The AAUP called on the university to rescind the punishment pending proper procedures, such as presenting the charges stemming from an informal inquiry before an elected faculty body.
Jewish Voice for Peace, a Jewish-American group that opposes Israeli human rights abuses, has also circulated an online petition backing Cheney-Lippold against the university's "outrageous intimidation". That petition has so far garnered more than 8,600 signatures.
University of Michigan graduate students have also published a letter denouncing the "alarming, worrying, and dangerous precedent for impinging on the protected political speech and action of employees of the university".
Protesters wary to speak publicly
Despite this wave of pressure, the upper echelon at the University of Michigan has not addressed any of these concerns.
That's why the students felt the need to personally deliver their letter to the university's leaders on Tuesday, they said.
Before walking to the offices of Schlissel and Cole, the students also held a demonstration on campus.
While the protesters chanted for academic freedom, several appeared to feel as though they couldn't express their views freely on the Israeli-Palestinian conflict.
A student from the main Palestinian solidarity group on campus (SAFE) asked for cameras and recorders to be turned off as she took the stage, citing a fear that students organising on campus against the Israeli occupation would be placed on blacklists, like the website Canary Mission.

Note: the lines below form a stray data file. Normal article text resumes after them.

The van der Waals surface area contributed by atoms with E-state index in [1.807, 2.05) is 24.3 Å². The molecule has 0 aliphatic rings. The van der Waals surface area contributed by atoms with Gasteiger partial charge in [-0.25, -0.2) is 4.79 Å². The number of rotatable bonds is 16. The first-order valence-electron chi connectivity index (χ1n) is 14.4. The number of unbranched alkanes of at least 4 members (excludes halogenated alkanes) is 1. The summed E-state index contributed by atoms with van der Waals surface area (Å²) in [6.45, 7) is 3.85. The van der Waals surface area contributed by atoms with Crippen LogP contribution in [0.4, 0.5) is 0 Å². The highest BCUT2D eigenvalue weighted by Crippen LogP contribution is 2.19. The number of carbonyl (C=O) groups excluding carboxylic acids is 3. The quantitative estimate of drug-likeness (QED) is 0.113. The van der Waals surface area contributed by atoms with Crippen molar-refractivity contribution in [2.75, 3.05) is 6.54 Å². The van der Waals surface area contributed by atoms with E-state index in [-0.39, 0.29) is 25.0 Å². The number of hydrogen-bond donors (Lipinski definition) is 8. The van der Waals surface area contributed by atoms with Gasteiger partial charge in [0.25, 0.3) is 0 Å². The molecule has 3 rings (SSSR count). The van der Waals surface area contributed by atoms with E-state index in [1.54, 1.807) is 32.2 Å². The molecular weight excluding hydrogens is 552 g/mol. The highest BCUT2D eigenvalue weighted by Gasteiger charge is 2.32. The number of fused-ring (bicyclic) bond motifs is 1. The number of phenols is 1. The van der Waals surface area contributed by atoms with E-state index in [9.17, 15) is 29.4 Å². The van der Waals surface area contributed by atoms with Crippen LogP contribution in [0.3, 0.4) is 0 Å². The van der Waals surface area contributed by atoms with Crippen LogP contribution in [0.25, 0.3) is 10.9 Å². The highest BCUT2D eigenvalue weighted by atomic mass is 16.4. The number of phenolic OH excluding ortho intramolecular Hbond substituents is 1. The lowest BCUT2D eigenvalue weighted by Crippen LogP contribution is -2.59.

When MEE approached a student holding a poster that read, "We support UM academic freedom," to take a photo, the protester pulled the sign up to cover his face and said he wasn't comfortable with attaching his identity to Palestine solidarity activism.
The SAFE speaker rebuked the university for failing to condemn intimidation against pro-Palestinian students and accused the administration of trying to silence professors in order to please a different segment of the campus community.
Elizabeth Walz, a graduate student, said some activists' fear of speaking out on the subject highlights the inequality at the University of Michigan.
"That is testimony to the university's unequal treatment of the students on campus - that students from certain backgrounds feel like they must take precaution to protect their own safety," Waltz told MEE.
Cheney-Lippold is also not the only instructor to back the boycott of Israel on the University of Michigan campus.
Lucy Peterson, a teaching assistant at the university, similarly declined to write a letter of recommendation for a student planning to take classes Israel.
Peterson, the teaching assistant, said her refusal to write a letter of recommendation to Israeli academic institutions aligns with the University of Michigan's principles, as well as her own values as a Jewish woman and a political theorist.
In a column published by campus newspaper Michigan Daily, Peterson said Israel discriminates against Palestinian-Americans and would ban many of her students from studying at its universities.
In fact, earlier this month, Palestinian-American student Lara Alqasem was detained at Ben Gurion airport near Tel Aviv for two weeks over alleged support for BDS before being allowed into Israel after the country's Supreme Court ruled in her favour.
"By choosing not to contribute to Israel's discriminatory practices, I am defending equality and justice for Palestinians," Peterson wrote.